4. Postpone planned capital expenditures if possible

Many of us use the summertime to make capital improvements to our facilities. Obviously, some of these are necessary and may not be delayed, however some may be able to be delayed until next year. Can you make that HVAC system you planned to replace last one more year? Can you use the computer lab again next year instead of replacing it this summer? Evaluate any planned capital expenditures to see if they can be postponed.

5. Explore funding support from the federal government

The federal response to the COVID 19 crisis includes several programs that charter schools may qualify for. Because the coronavirus was declared a national emergency by President Donald Trump, schools can apply next year for assistance from the Federal Emergency Management Agency for coronavirus-associated costs. Both TEA and charter school law firm Schulman, Lopez, Hoffer, and Adelstein have provided charter schools with multiple advisories concerning many of these programs.

Because Texas operates on a biennial budget that has already been set, schools may not see the full impact of reduced state revenues until the following year, 2021-22. The state may use the federal stimulus money and the rainy day fund to cover the decrease in state funding next year. However budgeting to save cash for next year will be critical.

Planning budgets for the 2020-21 School Year

  1. Be conservative estimating state revenues for 2020-21 budget

This is always good advice, but especially in times of economic uncertainty. If they follow previous years’ patterns, TEA will release your first Summary of Finance for 20-21 sometime in May. That first release is based on several incomplete data points and is notoriously inaccurate. For that reason you need to use the Charter School finance template to predict your state revenue (in fact, because of the fluid nature of TEA’s Summary of Finance, I recommend using the revenue template throughout the year to check your state funding). As you complete the template, purposely underestimate your enrollment and attendance rate. Since you are funded from the state on “average daily attendance,” this will lower your expected state revenue.

  • Budget staffing for your actual enrollment

Many charter schools fall into the trap of a “build it and they will come” mentality. However, I’ve never been at a charter school where all the students who were accepted actually showed up for the first day (or week) of school. Look through enrollment trends for the last few years and adjust your enrollment expectations based on those trends. The rise in unemployment from other industries should cause a “buyers” market for staff. During the last recession a lot of those who lost their jobs signed up for alternative certification programs to become teachers. I think we will see a similar phenomenon in the next few years.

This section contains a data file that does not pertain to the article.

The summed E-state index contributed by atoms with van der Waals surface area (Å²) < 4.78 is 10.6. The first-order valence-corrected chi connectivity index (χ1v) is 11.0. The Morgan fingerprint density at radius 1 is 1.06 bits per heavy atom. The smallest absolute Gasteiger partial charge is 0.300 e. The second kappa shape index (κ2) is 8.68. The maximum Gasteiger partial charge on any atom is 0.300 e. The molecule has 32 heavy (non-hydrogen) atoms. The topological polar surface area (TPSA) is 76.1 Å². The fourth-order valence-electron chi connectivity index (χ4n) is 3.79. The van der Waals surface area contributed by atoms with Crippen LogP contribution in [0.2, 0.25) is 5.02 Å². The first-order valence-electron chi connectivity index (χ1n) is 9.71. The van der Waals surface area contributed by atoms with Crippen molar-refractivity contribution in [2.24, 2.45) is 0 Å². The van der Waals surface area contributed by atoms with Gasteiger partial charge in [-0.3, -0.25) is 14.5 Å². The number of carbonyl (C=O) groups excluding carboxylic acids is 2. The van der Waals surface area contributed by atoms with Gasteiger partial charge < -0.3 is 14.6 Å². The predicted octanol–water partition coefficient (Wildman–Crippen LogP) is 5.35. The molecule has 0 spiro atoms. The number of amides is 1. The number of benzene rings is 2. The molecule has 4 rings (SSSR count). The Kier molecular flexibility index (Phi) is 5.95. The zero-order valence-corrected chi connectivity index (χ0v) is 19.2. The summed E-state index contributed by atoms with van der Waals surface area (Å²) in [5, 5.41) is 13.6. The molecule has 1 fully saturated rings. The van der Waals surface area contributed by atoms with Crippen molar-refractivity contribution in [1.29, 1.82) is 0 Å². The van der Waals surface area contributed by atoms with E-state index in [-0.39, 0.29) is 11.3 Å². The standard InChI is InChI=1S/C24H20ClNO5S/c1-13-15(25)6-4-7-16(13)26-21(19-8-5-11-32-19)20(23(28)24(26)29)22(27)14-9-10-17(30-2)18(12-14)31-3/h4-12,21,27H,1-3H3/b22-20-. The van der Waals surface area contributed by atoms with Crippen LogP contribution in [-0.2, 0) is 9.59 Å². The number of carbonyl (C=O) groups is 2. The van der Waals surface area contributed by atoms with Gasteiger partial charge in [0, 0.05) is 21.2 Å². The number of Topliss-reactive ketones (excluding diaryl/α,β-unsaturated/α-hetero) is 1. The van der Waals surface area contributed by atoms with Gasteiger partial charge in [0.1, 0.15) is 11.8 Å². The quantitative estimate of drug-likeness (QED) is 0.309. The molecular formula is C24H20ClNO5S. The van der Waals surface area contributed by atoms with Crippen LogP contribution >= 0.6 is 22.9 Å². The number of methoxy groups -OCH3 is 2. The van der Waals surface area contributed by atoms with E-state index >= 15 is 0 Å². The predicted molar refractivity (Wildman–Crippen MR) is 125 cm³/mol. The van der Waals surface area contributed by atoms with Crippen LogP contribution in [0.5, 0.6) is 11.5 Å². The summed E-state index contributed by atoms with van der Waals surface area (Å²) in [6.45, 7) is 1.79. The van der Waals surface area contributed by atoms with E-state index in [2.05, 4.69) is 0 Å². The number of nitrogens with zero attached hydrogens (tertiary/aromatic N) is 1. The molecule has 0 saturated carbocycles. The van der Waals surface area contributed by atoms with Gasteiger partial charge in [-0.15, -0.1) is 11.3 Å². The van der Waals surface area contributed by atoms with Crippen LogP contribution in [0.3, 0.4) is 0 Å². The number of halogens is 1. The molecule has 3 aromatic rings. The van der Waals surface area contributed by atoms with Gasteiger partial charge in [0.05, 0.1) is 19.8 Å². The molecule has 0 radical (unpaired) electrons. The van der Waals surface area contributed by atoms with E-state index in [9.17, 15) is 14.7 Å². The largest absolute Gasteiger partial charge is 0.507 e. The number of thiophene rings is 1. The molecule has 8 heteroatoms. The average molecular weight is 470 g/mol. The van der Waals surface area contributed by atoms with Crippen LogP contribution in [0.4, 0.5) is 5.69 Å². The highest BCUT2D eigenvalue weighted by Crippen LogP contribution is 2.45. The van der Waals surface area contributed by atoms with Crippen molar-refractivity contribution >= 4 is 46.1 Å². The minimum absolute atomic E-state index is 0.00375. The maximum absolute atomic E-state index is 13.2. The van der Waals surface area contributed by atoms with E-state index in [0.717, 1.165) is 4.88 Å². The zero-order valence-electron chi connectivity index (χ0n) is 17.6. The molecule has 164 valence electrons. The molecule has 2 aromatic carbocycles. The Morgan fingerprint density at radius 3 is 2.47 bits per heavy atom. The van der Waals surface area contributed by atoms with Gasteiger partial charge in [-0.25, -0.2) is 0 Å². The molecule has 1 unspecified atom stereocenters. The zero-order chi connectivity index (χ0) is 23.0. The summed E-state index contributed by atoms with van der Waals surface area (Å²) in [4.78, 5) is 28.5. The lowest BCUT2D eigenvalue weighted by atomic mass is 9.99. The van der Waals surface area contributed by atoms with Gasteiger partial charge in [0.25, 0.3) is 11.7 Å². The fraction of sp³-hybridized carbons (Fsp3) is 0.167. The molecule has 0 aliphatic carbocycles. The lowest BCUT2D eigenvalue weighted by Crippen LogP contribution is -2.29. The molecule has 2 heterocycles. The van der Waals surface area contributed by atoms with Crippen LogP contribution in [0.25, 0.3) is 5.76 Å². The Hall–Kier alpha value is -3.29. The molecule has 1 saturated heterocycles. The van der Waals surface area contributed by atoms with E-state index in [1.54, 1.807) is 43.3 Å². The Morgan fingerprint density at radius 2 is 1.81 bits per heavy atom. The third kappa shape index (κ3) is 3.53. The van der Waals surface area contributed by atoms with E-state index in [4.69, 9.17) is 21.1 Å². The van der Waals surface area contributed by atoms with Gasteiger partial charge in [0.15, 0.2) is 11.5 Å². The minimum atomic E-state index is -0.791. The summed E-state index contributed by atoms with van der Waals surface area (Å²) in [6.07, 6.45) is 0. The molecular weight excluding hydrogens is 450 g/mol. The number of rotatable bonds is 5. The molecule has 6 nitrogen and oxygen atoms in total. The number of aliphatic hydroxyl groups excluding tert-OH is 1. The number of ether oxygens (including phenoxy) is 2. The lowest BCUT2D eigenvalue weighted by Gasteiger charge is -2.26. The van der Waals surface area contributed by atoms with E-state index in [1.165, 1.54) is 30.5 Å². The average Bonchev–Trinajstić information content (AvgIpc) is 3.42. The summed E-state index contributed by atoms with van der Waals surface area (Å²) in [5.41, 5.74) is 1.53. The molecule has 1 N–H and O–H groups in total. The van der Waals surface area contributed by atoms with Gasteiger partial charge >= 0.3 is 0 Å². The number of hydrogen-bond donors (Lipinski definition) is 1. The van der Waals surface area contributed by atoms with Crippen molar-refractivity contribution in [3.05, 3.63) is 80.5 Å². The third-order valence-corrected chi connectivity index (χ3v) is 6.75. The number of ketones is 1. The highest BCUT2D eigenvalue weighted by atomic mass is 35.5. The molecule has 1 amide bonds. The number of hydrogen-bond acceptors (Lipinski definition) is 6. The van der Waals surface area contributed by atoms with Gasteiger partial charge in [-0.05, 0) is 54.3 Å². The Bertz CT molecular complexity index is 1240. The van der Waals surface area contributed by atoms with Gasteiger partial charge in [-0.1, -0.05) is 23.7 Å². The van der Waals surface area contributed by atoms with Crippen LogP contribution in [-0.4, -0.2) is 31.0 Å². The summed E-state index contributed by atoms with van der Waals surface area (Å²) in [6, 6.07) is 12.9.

• Consider postponing or delaying capital expenditures

Now is probably not the best time to be expending operational dollars buying real estate for expansion or paying design and construction fees on new buildings. I realize some of you are already in the middle of projects and can’t just stop them now. However, some of you are planning such projects next year.

  • Consider financing capital expenditures

Sometimes schools don’t have the luxury of postponing capital expenses. You may have an HVAC system that goes out and has to be replaced; you may be opening a new school/campus and need to buy technology equipment; or you may have to renegotiate a copy machine contract that is expiring. I usually don’t recommend financing if you have cash. However, the fact that schools need to hoard cash and the cost of borrowing money is extremely cheap, causes me to recommend looking into financing agreements for capital expenditures.

  • Consider refinancing bank loans and/or bond payments

Because of the interest rate environment, you may also want to investigate refinancing existing loans to seek more attractive terms. If you can cover the closing costs with your interest savings, it is certainly worth the look. Similarly, for those of you with bond debt, I recommend talking to your financial advisor to see about the possibility of refinancing your bond debt. Drew Masterson, a well-respected charter school financial advisor, recommends refinancing bonds to include interest only payments on the front end, during the worst of the recession, then leveling your payments once the crisis is behind us.

There is no doubt the unprecedented response to COVID-19 by both our country and state will have long term effects on Texas charter schools. To date, the Texas Education Agency has been nothing short of amazing in the response to this crisis. We are blessed in this state to have a talented network of associations and people supporting Texas charter schools. Texas Public Charter School Association continues to provide technical assistance, support and leadership for our schools. A myriad of other personnel, some referenced above, are available to provide support and assistance where needed. In short, while things may look a little bleak right now, with proper planning by our schools, with support from TEA, with the continued leadership from TPCSA, and help from our friends, we will make it through this crisis.